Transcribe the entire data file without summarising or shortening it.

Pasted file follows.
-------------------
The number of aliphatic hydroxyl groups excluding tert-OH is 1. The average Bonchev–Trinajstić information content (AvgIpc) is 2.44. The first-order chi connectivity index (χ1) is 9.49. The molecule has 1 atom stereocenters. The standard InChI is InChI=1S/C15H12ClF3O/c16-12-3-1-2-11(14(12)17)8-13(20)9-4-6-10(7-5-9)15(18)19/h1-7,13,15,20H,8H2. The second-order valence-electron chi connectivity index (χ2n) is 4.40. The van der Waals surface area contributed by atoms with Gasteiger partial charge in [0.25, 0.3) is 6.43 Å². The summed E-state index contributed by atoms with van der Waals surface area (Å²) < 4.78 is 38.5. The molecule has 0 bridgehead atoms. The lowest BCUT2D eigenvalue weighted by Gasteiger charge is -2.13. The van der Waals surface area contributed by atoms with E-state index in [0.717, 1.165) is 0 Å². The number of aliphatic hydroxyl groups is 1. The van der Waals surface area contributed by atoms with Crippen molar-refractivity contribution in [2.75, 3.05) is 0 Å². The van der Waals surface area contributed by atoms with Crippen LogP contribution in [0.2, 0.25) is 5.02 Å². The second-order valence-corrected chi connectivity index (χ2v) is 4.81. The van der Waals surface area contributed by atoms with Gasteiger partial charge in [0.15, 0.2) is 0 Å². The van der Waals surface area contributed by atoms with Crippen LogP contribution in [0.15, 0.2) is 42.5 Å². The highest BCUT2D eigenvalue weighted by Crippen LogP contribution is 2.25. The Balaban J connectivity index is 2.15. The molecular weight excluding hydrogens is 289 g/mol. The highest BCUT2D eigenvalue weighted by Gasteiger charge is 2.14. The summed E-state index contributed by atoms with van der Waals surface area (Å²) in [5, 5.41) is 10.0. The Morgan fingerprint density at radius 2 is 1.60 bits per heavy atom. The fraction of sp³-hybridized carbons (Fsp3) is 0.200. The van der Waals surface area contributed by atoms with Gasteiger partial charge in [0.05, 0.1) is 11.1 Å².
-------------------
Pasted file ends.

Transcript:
The number of aliphatic hydroxyl groups excluding tert-OH is 1. The average Bonchev–Trinajstić information content (AvgIpc) is 2.44. The first-order chi connectivity index (χ1) is 9.49. The molecule has 1 atom stereocenters. The standard InChI is InChI=1S/C15H12ClF3O/c16-12-3-1-2-11(14(12)17)8-13(20)9-4-6-10(7-5-9)15(18)19/h1-7,13,15,20H,8H2. The second-order valence-electron chi connectivity index (χ2n) is 4.40. The van der Waals surface area contributed by atoms with Gasteiger partial charge in [0.25, 0.3) is 6.43 Å². The summed E-state index contributed by atoms with van der Waals surface area (Å²) < 4.78 is 38.5. The molecule has 0 bridgehead atoms. The lowest BCUT2D eigenvalue weighted by Gasteiger charge is -2.13. The van der Waals surface area contributed by atoms with E-state index in [0.717, 1.165) is 0 Å². The number of aliphatic hydroxyl groups is 1. The van der Waals surface area contributed by atoms with Crippen molar-refractivity contribution in [2.75, 3.05) is 0 Å². The van der Waals surface area contributed by atoms with Crippen LogP contribution in [0.2, 0.25) is 5.02 Å². The second-order valence-corrected chi connectivity index (χ2v) is 4.81. The van der Waals surface area contributed by atoms with Gasteiger partial charge in [0.15, 0.2) is 0 Å². The van der Waals surface area contributed by atoms with Crippen LogP contribution in [0.15, 0.2) is 42.5 Å². The highest BCUT2D eigenvalue weighted by Crippen LogP contribution is 2.25. The Balaban J connectivity index is 2.15. The molecular weight excluding hydrogens is 289 g/mol. The highest BCUT2D eigenvalue weighted by Gasteiger charge is 2.14. The summed E-state index contributed by atoms with van der Waals surface area (Å²) in [5, 5.41) is 10.0. The Morgan fingerprint density at radius 2 is 1.60 bits per heavy atom. The fraction of sp³-hybridized carbons (Fsp3) is 0.200. The van der Waals surface area contributed by atoms with Gasteiger partial charge in [0.05, 0.1) is 11.1 Å².